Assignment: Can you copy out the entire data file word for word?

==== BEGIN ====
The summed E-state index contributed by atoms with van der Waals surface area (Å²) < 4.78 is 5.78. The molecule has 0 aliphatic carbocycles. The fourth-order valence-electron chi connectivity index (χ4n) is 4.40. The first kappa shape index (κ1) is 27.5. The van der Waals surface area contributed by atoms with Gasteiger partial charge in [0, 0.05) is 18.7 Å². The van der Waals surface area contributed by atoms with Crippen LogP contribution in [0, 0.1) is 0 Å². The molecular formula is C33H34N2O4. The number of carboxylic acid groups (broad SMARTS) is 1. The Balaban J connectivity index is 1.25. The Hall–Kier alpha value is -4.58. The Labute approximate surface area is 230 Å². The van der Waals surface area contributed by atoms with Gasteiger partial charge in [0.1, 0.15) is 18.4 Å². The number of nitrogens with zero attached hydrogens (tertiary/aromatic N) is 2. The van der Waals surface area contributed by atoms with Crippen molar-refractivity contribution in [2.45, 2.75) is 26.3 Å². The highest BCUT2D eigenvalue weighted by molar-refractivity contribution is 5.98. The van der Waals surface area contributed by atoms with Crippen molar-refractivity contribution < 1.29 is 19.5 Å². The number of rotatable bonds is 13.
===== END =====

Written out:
The summed E-state index contributed by atoms with van der Waals surface area (Å²) < 4.78 is 5.78. The molecule has 0 aliphatic carbocycles. The fourth-order valence-electron chi connectivity index (χ4n) is 4.40. The first kappa shape index (κ1) is 27.5. The van der Waals surface area contributed by atoms with Gasteiger partial charge in [0, 0.05) is 18.7 Å². The van der Waals surface area contributed by atoms with Crippen LogP contribution in [0, 0.1) is 0 Å². The molecular formula is C33H34N2O4. The number of carboxylic acid groups (broad SMARTS) is 1. The Balaban J connectivity index is 1.25. The Hall–Kier alpha value is -4.58. The Labute approximate surface area is 230 Å². The van der Waals surface area contributed by atoms with Gasteiger partial charge in [0.1, 0.15) is 18.4 Å². The number of nitrogens with zero attached hydrogens (tertiary/aromatic N) is 2. The van der Waals surface area contributed by atoms with Crippen molar-refractivity contribution in [2.45, 2.75) is 26.3 Å². The highest BCUT2D eigenvalue weighted by molar-refractivity contribution is 5.98. The van der Waals surface area contributed by atoms with Crippen molar-refractivity contribution < 1.29 is 19.5 Å². The number of rotatable bonds is 13.